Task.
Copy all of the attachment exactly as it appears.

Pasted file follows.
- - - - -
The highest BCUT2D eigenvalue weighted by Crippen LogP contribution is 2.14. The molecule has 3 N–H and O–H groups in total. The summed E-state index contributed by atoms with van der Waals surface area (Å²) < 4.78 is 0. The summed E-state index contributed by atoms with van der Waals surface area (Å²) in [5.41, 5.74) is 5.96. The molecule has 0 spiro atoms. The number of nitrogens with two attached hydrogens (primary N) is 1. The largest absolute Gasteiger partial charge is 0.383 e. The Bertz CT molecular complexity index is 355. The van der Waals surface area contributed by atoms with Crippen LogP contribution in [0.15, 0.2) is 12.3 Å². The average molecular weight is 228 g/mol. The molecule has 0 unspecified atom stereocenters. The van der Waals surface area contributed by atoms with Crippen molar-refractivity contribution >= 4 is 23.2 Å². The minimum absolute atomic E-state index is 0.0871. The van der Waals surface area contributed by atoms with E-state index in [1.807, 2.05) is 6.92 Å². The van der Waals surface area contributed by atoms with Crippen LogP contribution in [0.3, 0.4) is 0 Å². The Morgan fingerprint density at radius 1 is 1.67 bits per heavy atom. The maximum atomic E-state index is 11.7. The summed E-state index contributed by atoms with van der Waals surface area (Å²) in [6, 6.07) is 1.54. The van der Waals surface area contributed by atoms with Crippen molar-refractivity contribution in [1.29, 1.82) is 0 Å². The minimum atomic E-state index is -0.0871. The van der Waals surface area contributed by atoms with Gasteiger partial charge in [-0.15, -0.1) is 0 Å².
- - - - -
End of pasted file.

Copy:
The highest BCUT2D eigenvalue weighted by Crippen LogP contribution is 2.14. The molecule has 3 N–H and O–H groups in total. The summed E-state index contributed by atoms with van der Waals surface area (Å²) < 4.78 is 0. The summed E-state index contributed by atoms with van der Waals surface area (Å²) in [5.41, 5.74) is 5.96. The molecule has 0 spiro atoms. The number of nitrogens with two attached hydrogens (primary N) is 1. The largest absolute Gasteiger partial charge is 0.383 e. The Bertz CT molecular complexity index is 355. The van der Waals surface area contributed by atoms with Crippen LogP contribution in [0.15, 0.2) is 12.3 Å². The average molecular weight is 228 g/mol. The molecule has 0 unspecified atom stereocenters. The van der Waals surface area contributed by atoms with Crippen molar-refractivity contribution >= 4 is 23.2 Å². The minimum absolute atomic E-state index is 0.0871. The van der Waals surface area contributed by atoms with E-state index in [1.807, 2.05) is 6.92 Å². The van der Waals surface area contributed by atoms with Crippen LogP contribution in [0.3, 0.4) is 0 Å². The Morgan fingerprint density at radius 1 is 1.67 bits per heavy atom. The maximum atomic E-state index is 11.7. The summed E-state index contributed by atoms with van der Waals surface area (Å²) in [6, 6.07) is 1.54. The van der Waals surface area contributed by atoms with Crippen molar-refractivity contribution in [1.29, 1.82) is 0 Å². The minimum atomic E-state index is -0.0871. The van der Waals surface area contributed by atoms with Gasteiger partial charge in [-0.15, -0.1) is 0 Å².